The other day I was sitting at my desk at my proper job – lets pretend I was at my lunch in case anyone who pays my wages is reading this – and a press release about Lewis Capaldi came into the MV inbox.
I said to the impossibly cool indie kid I sit next to – he used to have a top knot, enough said? – “blimey, says here this chap has been number one for weeks, never heard of him.”
All of which is true, by the way – if you ever do a quiz with me, you’ll be expected to get the popular culture ones. It got the usual reaction:
“You must know him?!”
“No mate, honestly.”
“You just wanna seem cool pretending you’re not mainstream!”
Then there’s a massive shout around the office of “guess what, Thorley reckons he’s never heard of Lewis Capaldi…..”
But the thing is, if you seek things out, you don’t half find interesting stuff. Being a music geek is ace for this, you can find yourself down all kinds of rabbit holes, where what’s “cool” doesn’t matter so much as what is “great.”
It goes something like this:
I reviewed a record a couple of months back by a band called The ACC. One of their number was Ed Abbiati, and it transpired through reading the stuff that came with it, that Ed’s former band The Lowlands, was merely one of a slew of Americana bands in Italy.
So – and its amazing what you can accomplish when you don’t watch Love Island – I began an exploration. There was some mighty stuff too. But one stood out above the others: “Four” by Sunday Morning.
Now Sunday Morning have been knocking about since 1998, splitting up, getting back together. Do your own investigation if you like, because all that really matters is the here and now “Four” is magnificent.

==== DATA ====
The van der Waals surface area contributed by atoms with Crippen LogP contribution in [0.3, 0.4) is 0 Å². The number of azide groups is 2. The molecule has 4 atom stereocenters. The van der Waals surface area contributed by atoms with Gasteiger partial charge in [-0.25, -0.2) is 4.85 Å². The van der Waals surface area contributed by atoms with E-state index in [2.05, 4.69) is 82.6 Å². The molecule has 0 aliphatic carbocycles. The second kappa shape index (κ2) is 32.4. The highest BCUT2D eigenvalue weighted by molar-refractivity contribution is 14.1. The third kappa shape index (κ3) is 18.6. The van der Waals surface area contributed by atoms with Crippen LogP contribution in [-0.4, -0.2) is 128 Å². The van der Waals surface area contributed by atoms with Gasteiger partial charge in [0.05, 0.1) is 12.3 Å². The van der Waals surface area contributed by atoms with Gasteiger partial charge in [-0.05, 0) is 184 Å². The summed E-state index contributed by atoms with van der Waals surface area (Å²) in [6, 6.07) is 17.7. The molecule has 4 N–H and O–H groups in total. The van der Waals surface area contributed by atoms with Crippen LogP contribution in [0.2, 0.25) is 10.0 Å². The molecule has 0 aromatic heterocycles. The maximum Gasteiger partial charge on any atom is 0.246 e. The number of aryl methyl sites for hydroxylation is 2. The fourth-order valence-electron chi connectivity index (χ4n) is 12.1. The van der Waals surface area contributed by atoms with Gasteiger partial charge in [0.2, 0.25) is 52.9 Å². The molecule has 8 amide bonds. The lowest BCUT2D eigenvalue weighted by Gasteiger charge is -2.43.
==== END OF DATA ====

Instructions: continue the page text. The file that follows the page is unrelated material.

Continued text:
From Italy, but belonging to everywhere, these 11 songs seem to come from a vast prairie. “If I Go”, the opener, just has a huge feel to it, like it is just them and some desolate wilderness.
Andrea Cola just has one of the most brilliantly evocative voices you can imagine for this stuff. “Broken Arms” injects more urgency, and its blue-collar ethics are from the US dirt roads, but maybe because Sunday Morning are palpably not from there, the four piece do their own thing.
“Power” has the electro pulse of the magnificent Curse Of Lono record that came out last year – and to be fair “Four” is probably the most original take on the “Americana” theme since that, but if you ever think you can second guess this, then it is one step ahead.
“Dreamer” comes in halfway between The Beatles and Elton John, and is lovesick as it gets, “Baby, you don’t know what’s best for you” sings Cola here as if he knows its all her fault, really and special mention for the brilliant drumming of Federico Guardigni which informs these throughout, but particularly here.
“Waste My Time” is particularly bleak, an almost claustrophobic feel abounds here, as if you’re intruding on something deeply troubling, the acoustic strains seem to weep. And if “Lovers And Tramps” picks up the tempo, then the lyrics – “I’ll show the shape of my pain” – appear to reveal some deep catharsis.
“May Your Heart” has a totally different vibe. The half-spoken vocals, recall all kinds of bands I got into in the late 90s when the rock scene was all Nu Metal and pop punk, Lambchop, Richmond Fontaine and lots more. If “Can’t Stand Still” isn’t quite a full on rock n roller, it does have something approaching a riff, but no one in Sunday Morning wants to rest on laurels here, as if this was about challenging themselves, so “We Were Wrong” almost floats by: “we were wrong about almost everything we once knew” seems not just a hook here, but a declaration.
The thing is, though, everything here is just right. Not least the epic closing effort. “Prove It”, which builds gloriously. Ambitious and brilliantly conceived, it is the work of a band who deserves more.
Selfishly, however, you are almost glad it is under the radar, because people who watch Love Island, to be honest, they don’t deserve this, they really don’t.